When I came across the following utensils with the “Napier” mark, I thought they were lovely… and unusual.
The pieces are only just over 6 inches in length and the bowls are 3 inches wide. What were they? Salad servers, a dessert or ice cream serving set? What? The “fork” tips are very sharp. So, being the snoopy sort of person I am, I got on the internet and searched, sure that I would find an answer. But I didn’t. I still do not know what the intended use was. But I did find some very creative Napier cocktail related ads.
Napier started out in North Attleboro, MA in 1878 under the name of the E. A. Blisss Co. manufacturing gilt men’s watch chains. The company moved to Meriden, CT in 1890. During World War I (and again during World War II) they ceased jewelry production and produced war related items such as medals and medallions. James Napier became president of the company in 1920 and the company was renamed The Napier-Bliss Co. In 1922 the company name was changed to The Napier Company. The company was bought by Victoria & Company in 1999, and is still manufacturing jewelry today under the umbrella of Jones Apparel Group.
Although most people think of jewelry when it comes to Napier, the company was very successful with their line of barware, much of which is highly collectible today. They manufactured “The Penguin” cocktail shaker, which was designed by Emil A. Schuelke and patented in 1936. This figural shaker is rare and very desirable as is their “Dial A Drink” shaker. But, for the purposes of this post, I’m going to concentrate on their cocktail related novelty line.
Shown above is the earliest Napier novelty ad I could find. It came from the November 1922 issue of Vanity Fair. Remember, the company was renamed The Napier Company in 1922 and this must have been one of their earliest ads. Actually, most ads with Napier products were retailer ads. I didn’t find that The Napier Company advertised themselves to any great degree. The ad above ran during prohibition. They show both New York and Paris addesses and call their flask a “flasque”. The top becomes a collapsible drinking cup. Creative, no?
There is quite a lag between the 1922 ad and the 1931 ad shown above for the three-in-one spoon. Again, this is still during prohibition and there is no mention of cocktails in the wording. They state “it is good for cooking as well as for preparing all kinds of beverages.” I believe Napier manufactured a sterling version of this spoon without the bottle opener. The Meriden Daily Journal, December 21, 1931 edition, ran an article about local pilots being given Napier “silver jigger spoons”. I’ve seen both versions of these spoons with “Patent Applied” or “Patent Pending” on them. I have never seen one with an actual patent number. It is interesting to note that a patent for a similar spoon was issued to J. A. Lavin on May 5, 1931.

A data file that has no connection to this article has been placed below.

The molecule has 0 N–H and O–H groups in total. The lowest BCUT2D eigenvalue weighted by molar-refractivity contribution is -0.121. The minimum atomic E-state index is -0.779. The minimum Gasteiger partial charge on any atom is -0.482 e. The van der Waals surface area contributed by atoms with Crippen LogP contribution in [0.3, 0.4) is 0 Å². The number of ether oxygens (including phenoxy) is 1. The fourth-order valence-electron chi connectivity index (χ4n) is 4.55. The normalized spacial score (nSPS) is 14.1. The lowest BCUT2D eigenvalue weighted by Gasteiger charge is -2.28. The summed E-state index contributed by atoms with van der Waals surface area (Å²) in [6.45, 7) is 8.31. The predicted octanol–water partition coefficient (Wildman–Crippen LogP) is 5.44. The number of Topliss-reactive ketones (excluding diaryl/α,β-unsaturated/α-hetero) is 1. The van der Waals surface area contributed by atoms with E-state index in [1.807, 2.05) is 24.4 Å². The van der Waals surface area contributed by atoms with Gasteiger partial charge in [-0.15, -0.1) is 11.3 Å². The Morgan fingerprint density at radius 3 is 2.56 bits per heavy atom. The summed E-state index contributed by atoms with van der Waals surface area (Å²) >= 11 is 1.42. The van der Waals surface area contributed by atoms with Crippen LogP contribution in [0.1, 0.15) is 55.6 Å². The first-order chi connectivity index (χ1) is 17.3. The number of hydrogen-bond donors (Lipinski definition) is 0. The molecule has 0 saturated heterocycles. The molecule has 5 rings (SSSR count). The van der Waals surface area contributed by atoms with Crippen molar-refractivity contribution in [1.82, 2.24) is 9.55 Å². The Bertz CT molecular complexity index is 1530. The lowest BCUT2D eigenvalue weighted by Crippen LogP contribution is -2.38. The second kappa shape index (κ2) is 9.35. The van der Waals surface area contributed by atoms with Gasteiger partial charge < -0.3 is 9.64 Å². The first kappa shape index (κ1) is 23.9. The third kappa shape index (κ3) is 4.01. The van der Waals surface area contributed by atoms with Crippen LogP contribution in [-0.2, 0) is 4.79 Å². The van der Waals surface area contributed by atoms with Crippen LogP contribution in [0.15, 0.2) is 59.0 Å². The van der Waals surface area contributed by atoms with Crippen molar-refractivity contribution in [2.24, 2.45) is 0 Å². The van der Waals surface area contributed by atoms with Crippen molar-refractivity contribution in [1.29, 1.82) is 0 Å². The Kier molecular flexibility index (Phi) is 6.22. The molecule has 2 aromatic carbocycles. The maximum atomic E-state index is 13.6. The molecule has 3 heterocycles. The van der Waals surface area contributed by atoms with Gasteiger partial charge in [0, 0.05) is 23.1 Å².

Prohibition ended on December 5, 1933 and the words “jigger” and “cork screw” were being used in ads clearly related to alcoholic beverages. The Red Cap Caddy ad above dates to 1940 and this gadget was patented on April 11, 1939. I’ve never actually seen one of these; they must be very rare.
The 1947 Pittsburgh Post Gazette ad above shows the Napier “silver-plated valve jigger on stand” which “automatically releases liquid”.
The ad shown above is from a 1948 issue of the Milwaukee Journal. It offers two sizes of jiggers, the “jumbo jigger” and the “horse-and-pony”. I have a jumbo jigger for sale at my Etsy shop:
This jigger is truly jumbo in size. It is a double jigger with a two ounce measure on one end and a four ounce jigger on the other. It is over 4 inches tall and has a good weight to it.
The Shreve Crump & Low ad above is from a November 1952 Boston Symphony Orchestra Programme. Extremely creative design and only 4 inches tall.
The ad above is from a September 1953 issue of the Milwaukee Journal. The silver gavel like double jigger is for use by the “Chairman of the bar”.
I think the personal shaker shown above might be my favorite design. The base has a built in strainer and the top can be used as a drinking cup (that doubles as a cigarette urn as it says in the ad…yuck!). It holds only four ounces. But where do you get the teeny weeny ice cubes needed for this shaker? The ad came from an October 1953 issue of the Wilmington Sunday Star.
The ad above is from a February 1954 issue of the Joplin Globe. The graduated measuring cup shown is a classic design….very popular and reproduced today by another company.
And talk about popular! The “bottoms up” jigger shown in the 1958 Meriden Journal ad above has to be one of the most popular Napier products.
The article shown above starts out by discussing a Napier musical baby cup and segues into a musical jigger that plays “How Dry I Am”. For the “man who has everything”. Taken from an October 1959 Meriden Journal.
Taken from an October 1961 St. Petersburg Times issue, the ad above shows raised finger jiggers signifying one or two ounce capacity.
The “cat-nip jigger” shown above is another one of my favorites. I believe it also came in a chubbier “fat cat” version. Taken from a July 1963 Ocala Star Banner.
So lest we not forget, this post started with mystery serving utensils (which are available at my Etsy shop http://www.etsy.com/shop/queenofsienna). If anyone has any suggestions as to what these might be used for, I’m all ears.